As for chuggers, if they didnt work for the charities, i suspect they wouldnt use them. And is it *really* that hard to keep walking, or walk around them?

chewy14 10:53 am 20 Feb 15

RDS said :

Thank you for writing this article.

It bothers me when I see people (even friends) complaining about buskers, or people who ask for money, donations or for you to sign up to charity groups. Some need to remember that if people had not stooped to a low point in their life and thought they had an alternative, they probably would not choose to sit outside in the sun, hot or cold each day and ask people for money over and over to be rejected, in some cases abused and given dirty looks. It would be humiliating and hard to deal with.

The way I see it is – if you want to and you have loose money to spare you can help out and if you don’t want to and don’t have time you can walk off. There is no point in degrading or complaining about people who aren’t harming anyone. Of course, some people like to complain about anyone and everything. I think it’s a disease and you have to wonder why it bothers them so much – is it because you’re a privileged, stressed out snob?

If someone is bothering you by asking for money or cigarettes and has done this on more than one occasion – why not laugh it off and tell them that they asked you five minutes ago?

It is a business owner or manager’s responsibility to politely ask them to busk a bit further away.

If you are being harassed by a junkie then you can notify security or notify police. Do not engage with them at all even to say no or make eye contact. You don’t need to.

You’re missing the point.

In Australia we have a significant social safety net that will help anyone who needs it. It may not be ideal but there is definitely help available for those who want it. These people may have had a hard life or made bad decisions but that doesn’t give them the right to harrass others in a public place. There is a clear alternative available.

And for many people it’s not so easy to just laugh it off or ignore them. Some of these beggars can be quite persistent and intimidating. By behaving the way they are, they do harm other’s ability to peacefully go about their business. They aren’t necessarily passively begging.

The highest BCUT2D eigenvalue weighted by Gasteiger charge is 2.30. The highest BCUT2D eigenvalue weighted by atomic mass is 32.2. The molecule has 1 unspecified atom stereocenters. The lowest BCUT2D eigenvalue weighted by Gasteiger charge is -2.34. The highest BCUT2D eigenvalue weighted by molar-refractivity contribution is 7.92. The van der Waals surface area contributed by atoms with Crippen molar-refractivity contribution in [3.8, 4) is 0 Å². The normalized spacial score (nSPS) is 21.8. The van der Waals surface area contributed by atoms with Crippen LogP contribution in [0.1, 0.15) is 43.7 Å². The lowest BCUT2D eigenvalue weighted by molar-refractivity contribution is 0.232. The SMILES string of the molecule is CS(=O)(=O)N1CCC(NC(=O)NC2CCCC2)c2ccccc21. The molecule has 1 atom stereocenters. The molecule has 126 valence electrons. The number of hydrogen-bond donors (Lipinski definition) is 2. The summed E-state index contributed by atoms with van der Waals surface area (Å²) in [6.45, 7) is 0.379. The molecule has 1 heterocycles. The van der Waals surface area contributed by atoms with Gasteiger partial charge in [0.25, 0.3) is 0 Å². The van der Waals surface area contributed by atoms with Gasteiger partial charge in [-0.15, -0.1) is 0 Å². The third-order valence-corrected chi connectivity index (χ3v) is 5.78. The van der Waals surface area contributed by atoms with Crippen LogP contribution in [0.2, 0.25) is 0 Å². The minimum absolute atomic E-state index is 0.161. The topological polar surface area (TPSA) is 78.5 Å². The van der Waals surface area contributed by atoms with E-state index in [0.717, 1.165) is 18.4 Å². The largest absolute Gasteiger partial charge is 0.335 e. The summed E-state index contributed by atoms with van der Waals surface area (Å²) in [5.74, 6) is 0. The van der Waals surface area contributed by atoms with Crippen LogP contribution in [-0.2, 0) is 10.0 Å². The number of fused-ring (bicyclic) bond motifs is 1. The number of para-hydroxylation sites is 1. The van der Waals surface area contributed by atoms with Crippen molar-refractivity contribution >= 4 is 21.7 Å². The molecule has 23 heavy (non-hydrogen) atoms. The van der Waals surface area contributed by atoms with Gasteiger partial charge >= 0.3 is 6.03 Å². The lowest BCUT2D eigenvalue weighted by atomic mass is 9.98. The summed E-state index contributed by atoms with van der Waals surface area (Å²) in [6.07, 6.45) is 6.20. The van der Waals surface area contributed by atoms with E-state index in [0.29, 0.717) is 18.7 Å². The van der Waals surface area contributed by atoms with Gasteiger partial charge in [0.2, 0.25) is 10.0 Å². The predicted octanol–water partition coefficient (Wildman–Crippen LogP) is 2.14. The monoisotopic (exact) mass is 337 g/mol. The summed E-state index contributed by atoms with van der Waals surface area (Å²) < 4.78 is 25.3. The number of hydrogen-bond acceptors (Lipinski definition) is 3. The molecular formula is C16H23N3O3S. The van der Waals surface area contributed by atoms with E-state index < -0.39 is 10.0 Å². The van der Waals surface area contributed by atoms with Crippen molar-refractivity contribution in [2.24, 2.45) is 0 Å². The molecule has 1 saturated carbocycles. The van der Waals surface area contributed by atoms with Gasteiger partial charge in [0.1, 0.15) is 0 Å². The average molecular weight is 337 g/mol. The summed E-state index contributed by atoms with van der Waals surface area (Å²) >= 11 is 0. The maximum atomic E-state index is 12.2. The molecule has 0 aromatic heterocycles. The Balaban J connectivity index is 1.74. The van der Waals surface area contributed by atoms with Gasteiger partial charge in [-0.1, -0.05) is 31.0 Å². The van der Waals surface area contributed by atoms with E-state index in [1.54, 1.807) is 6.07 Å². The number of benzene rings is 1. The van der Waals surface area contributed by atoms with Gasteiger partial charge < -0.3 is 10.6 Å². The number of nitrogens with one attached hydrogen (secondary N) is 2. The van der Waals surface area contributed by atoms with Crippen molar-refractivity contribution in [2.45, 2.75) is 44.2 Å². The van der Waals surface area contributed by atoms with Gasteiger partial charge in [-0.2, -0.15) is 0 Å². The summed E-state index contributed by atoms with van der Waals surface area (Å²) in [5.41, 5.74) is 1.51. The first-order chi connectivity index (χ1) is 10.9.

And as for the Chuggers, they literally have no excuse. They are preying on people’s conscience to give money to charities when in reality a large proportion of that money is going into their own pockets or their employers. They should be outright banned.

RDS 9:24 am 20 Feb 15

Thank you for writing this article.

It bothers me when I see people (even friends) complaining about buskers, or people who ask for money, donations or for you to sign up to charity groups. Some need to remember that if people had not stooped to a low point in their life and thought they had an alternative, they probably would not choose to sit outside in the sun, hot or cold each day and ask people for money over and over to be rejected, in some cases abused and given dirty looks. It would be humiliating and hard to deal with.

The way I see it is – if you want to and you have loose money to spare you can help out and if you don’t want to and don’t have time you can walk off. There is no point in degrading or complaining about people who aren’t harming anyone. Of course, some people like to complain about anyone and everything. I think it’s a disease and you have to wonder why it bothers them so much – is it because you’re a privileged, stressed out snob?

If someone is bothering you by asking for money or cigarettes and has done this on more than one occasion – why not laugh it off and tell them that they asked you five minutes ago?

It is a business owner or manager’s responsibility to politely ask them to busk a bit further away.

If you are being harassed by a junkie then you can notify security or notify police. Do not engage with them at all even to say no or make eye contact. You don’t need to.